Most Australians are unaware of the dangerous times for sun damage to the eyes - and could be using sunglasses that do more harm than good, eye experts have warned.
With summer approaching, the Optometrists Association of Australia says harmful UV exposure to eyes peaks in the early morning and late afternoon, not in the middle of the day as previously thought.
It said that UV-protective sunglasses or prescription glasses should be worn from early morning to late afternoon, all year around, when outdoors or driving.
The OAA based its recommendations on a study by the Kanazawa Medical University in Japan, which found that ''peak UV exposure times for the eyes are not between 10am and 2pm, as has been believed … but between 8am and 10am, and 2pm and 4pm, for most of the year [except winter] because of the angle of the sun in relation to the eyes at those times''.
The authors said the results are applicable to several other countries including Australia.
In Australia, sunglasses must display a UV protection rating from category zero to four, with an alternative system giving an ''eye protection factor'' between one and 10.
Every pair with an EPF rating, no matter the level, offers equivalent protection to category two, three or four glasses.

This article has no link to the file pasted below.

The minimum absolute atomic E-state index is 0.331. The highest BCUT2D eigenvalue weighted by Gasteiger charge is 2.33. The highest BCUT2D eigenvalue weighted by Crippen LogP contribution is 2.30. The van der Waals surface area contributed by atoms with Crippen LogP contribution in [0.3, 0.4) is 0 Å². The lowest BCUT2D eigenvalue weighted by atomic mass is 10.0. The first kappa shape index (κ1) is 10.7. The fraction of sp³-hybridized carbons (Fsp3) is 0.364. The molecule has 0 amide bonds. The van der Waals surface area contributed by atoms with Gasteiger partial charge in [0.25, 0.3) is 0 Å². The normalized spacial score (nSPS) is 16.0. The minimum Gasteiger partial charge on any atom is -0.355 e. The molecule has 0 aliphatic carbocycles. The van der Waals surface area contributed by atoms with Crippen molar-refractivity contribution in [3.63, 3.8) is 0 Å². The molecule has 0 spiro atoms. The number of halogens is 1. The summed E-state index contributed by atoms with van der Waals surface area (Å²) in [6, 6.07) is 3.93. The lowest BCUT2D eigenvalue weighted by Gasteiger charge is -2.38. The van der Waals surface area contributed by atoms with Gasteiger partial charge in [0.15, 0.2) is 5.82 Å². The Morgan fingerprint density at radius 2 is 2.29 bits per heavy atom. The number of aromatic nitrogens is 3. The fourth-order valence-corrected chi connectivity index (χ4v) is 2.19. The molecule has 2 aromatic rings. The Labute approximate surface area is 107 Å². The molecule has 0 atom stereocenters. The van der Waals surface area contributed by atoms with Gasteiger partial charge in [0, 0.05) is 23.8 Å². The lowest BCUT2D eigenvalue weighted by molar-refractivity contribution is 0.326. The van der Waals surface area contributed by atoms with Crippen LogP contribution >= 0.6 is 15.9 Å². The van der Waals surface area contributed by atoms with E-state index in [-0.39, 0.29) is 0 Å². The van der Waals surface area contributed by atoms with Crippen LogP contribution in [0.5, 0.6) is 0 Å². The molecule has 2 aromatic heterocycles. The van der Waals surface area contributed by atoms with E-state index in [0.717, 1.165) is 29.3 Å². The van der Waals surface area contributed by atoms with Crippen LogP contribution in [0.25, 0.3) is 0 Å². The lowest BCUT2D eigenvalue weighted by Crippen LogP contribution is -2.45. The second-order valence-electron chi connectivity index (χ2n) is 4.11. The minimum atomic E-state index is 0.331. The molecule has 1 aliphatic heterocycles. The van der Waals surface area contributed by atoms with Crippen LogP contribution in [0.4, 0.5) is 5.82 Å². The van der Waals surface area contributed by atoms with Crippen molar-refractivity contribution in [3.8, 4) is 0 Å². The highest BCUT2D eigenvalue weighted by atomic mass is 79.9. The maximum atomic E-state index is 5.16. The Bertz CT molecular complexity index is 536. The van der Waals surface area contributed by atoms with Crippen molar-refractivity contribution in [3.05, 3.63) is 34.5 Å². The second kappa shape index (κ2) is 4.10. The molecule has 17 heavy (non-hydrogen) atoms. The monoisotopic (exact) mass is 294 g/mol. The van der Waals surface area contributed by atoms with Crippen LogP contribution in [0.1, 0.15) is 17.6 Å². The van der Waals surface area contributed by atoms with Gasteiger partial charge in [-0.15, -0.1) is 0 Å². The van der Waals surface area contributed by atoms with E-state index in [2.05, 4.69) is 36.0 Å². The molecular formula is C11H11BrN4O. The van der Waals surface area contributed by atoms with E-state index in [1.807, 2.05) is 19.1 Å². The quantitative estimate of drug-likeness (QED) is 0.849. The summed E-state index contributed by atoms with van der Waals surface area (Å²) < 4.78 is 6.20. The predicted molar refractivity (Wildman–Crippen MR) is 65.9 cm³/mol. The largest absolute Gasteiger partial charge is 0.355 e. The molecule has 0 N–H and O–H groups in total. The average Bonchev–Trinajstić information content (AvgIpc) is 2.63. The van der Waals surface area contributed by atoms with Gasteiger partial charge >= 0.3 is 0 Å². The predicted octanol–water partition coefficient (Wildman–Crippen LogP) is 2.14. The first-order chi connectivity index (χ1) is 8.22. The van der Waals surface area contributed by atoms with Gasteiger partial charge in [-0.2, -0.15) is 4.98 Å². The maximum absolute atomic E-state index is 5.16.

The professional services manager from the OAA, Jared Slater, warned that lower-rated glasses were not sufficient - even though they met Australian standards.
''We want everyone to have category two, three or four glasses,'' he said. ''We're very good at protecting our skin but we need to start thinking about our eyes.''
Peter Meagher, a surgeon from the Royal Victorian Eye and Ear Hospital, also warned that some sunglasses may be contributing to the danger of eye damage.
''Small, dark lenses cause your pupils to dilate because they reduce glare,'' he said.
''It's possible this could allow more damage to the outer corners of the eyes .''
But Mr Slater said any level of protection was better than none.
The OAA said more than half of Australians are at risk of serious eye conditions - including cancer - because they are not wearing UV-protective lenses.
THE RIGHT PROTECTION
Ensure your sunglasses have a category two, three or four UV protection rating. (Every pair with an ''eye protection factor'', regardless of the rating, gives an equivalent level of protection.)
50 per cent of UV exposure comes from the back and sides so ensure your sunglasses have side protection and are close-fitting.
Eyes are vulnerable to UV damage at all times of the day, all year around, so wear glasses whenever you're outdoors or driving in daylight.
Broad-rimmed hats reduce radiation to the eyes by 50 per cent.
The tint does not indicate the protection level. Always check the label.
If you wear prescription glasses, consider adding a UV-protective coating.
Ensure your children wear protective glasses and put sunglasses with soft elastic straps on babies and toddlers.
Source: the Optometrists Association of Australia